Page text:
Young, female, Australian

Back in 1969, American short story writer and novelist John Cheever complained of the underdog status of short stories, calling the short story ‘something of a bum‘. I bought Six Bedrooms after being exhorted by Charlotte Wood (winner of 2016 Stella Prize) to support the Australian book industry by buying more books;  it turns out I am easily persuaded on such matters. Otherwise, I probably would’ve passed over this collection.  Like a lot of folk, I don’t tend to gravitate to short story collections, and my last exploration into this territory with Hot Little Hands left me feeling a little meh.  However, Tegan Bennet Daylight’s skill with this form has me recalibrating my position.

Six Bedrooms is an anthology of stories about young women growing up and specifically, young women growing up in Australia. Throughout the collection there are lovely passages that invoke an Australian childhood perfectly:

Later, we lay in our stomachs on the edges of their pool, our faces inches apart.  I could see they way her hair looked when it was wet – dark underneath the blonde.  And the blond slightly green, like the hair of all the kids who had pools.


I know exactly what she means by green/ blond hair in the summer, but I’d forgotten that I knew. And having lived in the UK, for 10 years, I could relate to this:

We’d been told that it would rain often in London but I hadn’t thought about the kind of rain it would be be.  I was used to rain or no rain: a tropical torrent that swept out of nowhere, or days of incessant sunshine…. In London it just rained, greyly, endlessley, like a weepy friend, always sorry for herself.


There are also references to slumber parties and Cheezels, to the sweat of summer dripping down your school uniform into your pants, of possums on telegraph poles and sea pools.  It was these kind of cultural references peppered casually throughout the collection that jolted my memories, as well as my empathy, about growing up as a girl in Australia.

One of the most powerful stories in this collection is ‘They Fuck You Up’, an obvious tribute to Phillip Larkin’s poem This Be the Verse about the damage parents do to their children.  This story centres on Darcy, a young boy with big plans to run away from home – he has a packed suitcase permanently stashed under his bed – and Noor, his increasingly reluctant girlfriend.  As the story gathers pace, we learn how Darcy’s dad exerts control over the whole family:

Darcy’s father stepped forward and seized Darcy’s hand as it brought his spoon up to his mouth, so that the milk spilt on to Darcy’s t-shirt….

‘You can wait til lunchtime’.

Darcy stood there, breathing heavily, wiping the milk off his t-shirt.

‘If you don’t have the common courtesy to join us for breakfast then you don’t deserve it’.  His father was sweating, cold waxy beads of it on his white, clean shaven face.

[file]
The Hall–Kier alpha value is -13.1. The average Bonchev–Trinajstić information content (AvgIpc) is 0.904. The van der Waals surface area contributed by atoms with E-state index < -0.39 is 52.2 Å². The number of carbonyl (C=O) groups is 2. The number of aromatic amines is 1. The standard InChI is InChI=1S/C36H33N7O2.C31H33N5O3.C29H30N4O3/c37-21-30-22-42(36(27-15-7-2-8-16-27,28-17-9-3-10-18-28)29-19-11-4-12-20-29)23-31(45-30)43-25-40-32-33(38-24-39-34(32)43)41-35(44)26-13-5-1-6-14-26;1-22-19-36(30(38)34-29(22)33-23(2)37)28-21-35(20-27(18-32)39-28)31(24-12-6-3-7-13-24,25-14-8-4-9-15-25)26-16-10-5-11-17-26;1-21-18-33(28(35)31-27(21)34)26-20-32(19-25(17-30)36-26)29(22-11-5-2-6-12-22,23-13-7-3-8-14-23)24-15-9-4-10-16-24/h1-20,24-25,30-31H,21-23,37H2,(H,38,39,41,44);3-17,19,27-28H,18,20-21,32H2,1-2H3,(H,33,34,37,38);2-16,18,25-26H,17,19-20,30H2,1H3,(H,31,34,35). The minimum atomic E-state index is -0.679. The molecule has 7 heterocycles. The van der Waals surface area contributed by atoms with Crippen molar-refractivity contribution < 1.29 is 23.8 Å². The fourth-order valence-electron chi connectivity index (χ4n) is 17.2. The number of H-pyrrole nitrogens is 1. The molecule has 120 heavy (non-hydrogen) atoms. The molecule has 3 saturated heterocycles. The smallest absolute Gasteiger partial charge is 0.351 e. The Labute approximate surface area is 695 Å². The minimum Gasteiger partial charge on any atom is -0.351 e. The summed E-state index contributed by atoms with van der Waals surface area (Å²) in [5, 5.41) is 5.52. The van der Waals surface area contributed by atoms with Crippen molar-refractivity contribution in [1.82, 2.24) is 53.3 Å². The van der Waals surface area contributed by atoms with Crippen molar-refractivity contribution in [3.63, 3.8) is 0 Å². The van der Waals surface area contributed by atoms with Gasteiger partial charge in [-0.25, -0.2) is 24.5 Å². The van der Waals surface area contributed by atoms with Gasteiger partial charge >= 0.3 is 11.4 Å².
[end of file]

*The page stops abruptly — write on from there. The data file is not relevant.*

Increasingly, we see Darcy exhibiting the same patterns of damaging behaviours towards Noor as Darcy’s dad does (‘Savagely, he texted Noor again’).   The powerful message here is that when it comes to violence against women (like so many things), there is a circularity and inevitability of learned behaviours.


While Hot Little Hands is receiving international attention (see for instance, The Agony and the Ecstasy of Girlhood), I would easily bypass it in favour of Six Bedrooms.  Whilst it covers similar terrain as Abigail Ulman’s collection, Six Bedrooms is subtler and less destructive. There are still bombshell moments- the last sentence in one story signalling the presence of incest, or in another, the death of a best friend from cancer (‘At the moment of his death she had seen him turning purple, quite clearly, so aware was she of every change.  Now he was a dull blue’).  But these are balanced with blossoming moments of romance, or tense, but hopeful, family reunions.

In my original review of Hot Little Hands, I decided that my uneasiness with the book was about its lack of any redemption. But I’m now also wondering whether it’s to do with my age.  Tegan Bennett Daylight has been plying her trade for a lot longer than Ulman. Way back in 2002, she was named one of The Sydney Morning Herald’s Best Young Australian Novelists. Perhaps the rough edges have been smoothed over in Six Bedrooms, making it more palatable.  Or perhaps, as a more balanced observer of life, she’s produced a better book.

This is a site about books and about tea, and how we should read more books and drink more tea. Sometimes, it's hard to know what books to read and what tea to drink. This is where I can help out.


  1. Snap! We’re in heated agreement on both Six Bedrooms and Hot Little Hands. It’s hard not to compare the two when they were both short story collections about women in Australia, and released around the same time. Like you, I found the writing in Six Bedrooms a lot more assured. And the story about Darcey? I’m still thinking about it months later…

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